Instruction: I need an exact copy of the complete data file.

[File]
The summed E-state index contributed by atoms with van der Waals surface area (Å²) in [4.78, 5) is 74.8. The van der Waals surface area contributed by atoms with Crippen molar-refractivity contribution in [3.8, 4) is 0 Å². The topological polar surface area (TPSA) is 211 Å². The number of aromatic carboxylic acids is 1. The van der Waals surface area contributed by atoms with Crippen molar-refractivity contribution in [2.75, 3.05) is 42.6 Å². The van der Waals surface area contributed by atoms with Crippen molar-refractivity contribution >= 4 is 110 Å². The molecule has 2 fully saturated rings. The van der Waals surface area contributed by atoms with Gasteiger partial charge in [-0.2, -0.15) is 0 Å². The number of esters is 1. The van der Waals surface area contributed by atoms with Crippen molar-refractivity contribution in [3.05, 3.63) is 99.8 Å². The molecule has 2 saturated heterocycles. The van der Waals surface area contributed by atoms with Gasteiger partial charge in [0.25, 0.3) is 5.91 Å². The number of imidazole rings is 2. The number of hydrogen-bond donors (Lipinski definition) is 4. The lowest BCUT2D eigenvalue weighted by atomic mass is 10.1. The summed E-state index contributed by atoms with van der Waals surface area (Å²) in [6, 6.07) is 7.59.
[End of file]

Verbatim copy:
The summed E-state index contributed by atoms with van der Waals surface area (Å²) in [4.78, 5) is 74.8. The van der Waals surface area contributed by atoms with Crippen molar-refractivity contribution in [3.8, 4) is 0 Å². The topological polar surface area (TPSA) is 211 Å². The number of aromatic carboxylic acids is 1. The van der Waals surface area contributed by atoms with Crippen molar-refractivity contribution in [2.75, 3.05) is 42.6 Å². The van der Waals surface area contributed by atoms with Crippen molar-refractivity contribution >= 4 is 110 Å². The molecule has 2 fully saturated rings. The van der Waals surface area contributed by atoms with Gasteiger partial charge in [-0.2, -0.15) is 0 Å². The number of esters is 1. The van der Waals surface area contributed by atoms with Crippen molar-refractivity contribution in [3.05, 3.63) is 99.8 Å². The molecule has 2 saturated heterocycles. The van der Waals surface area contributed by atoms with Gasteiger partial charge in [0.25, 0.3) is 5.91 Å². The number of imidazole rings is 2. The number of hydrogen-bond donors (Lipinski definition) is 4. The lowest BCUT2D eigenvalue weighted by atomic mass is 10.1. The summed E-state index contributed by atoms with van der Waals surface area (Å²) in [6, 6.07) is 7.59.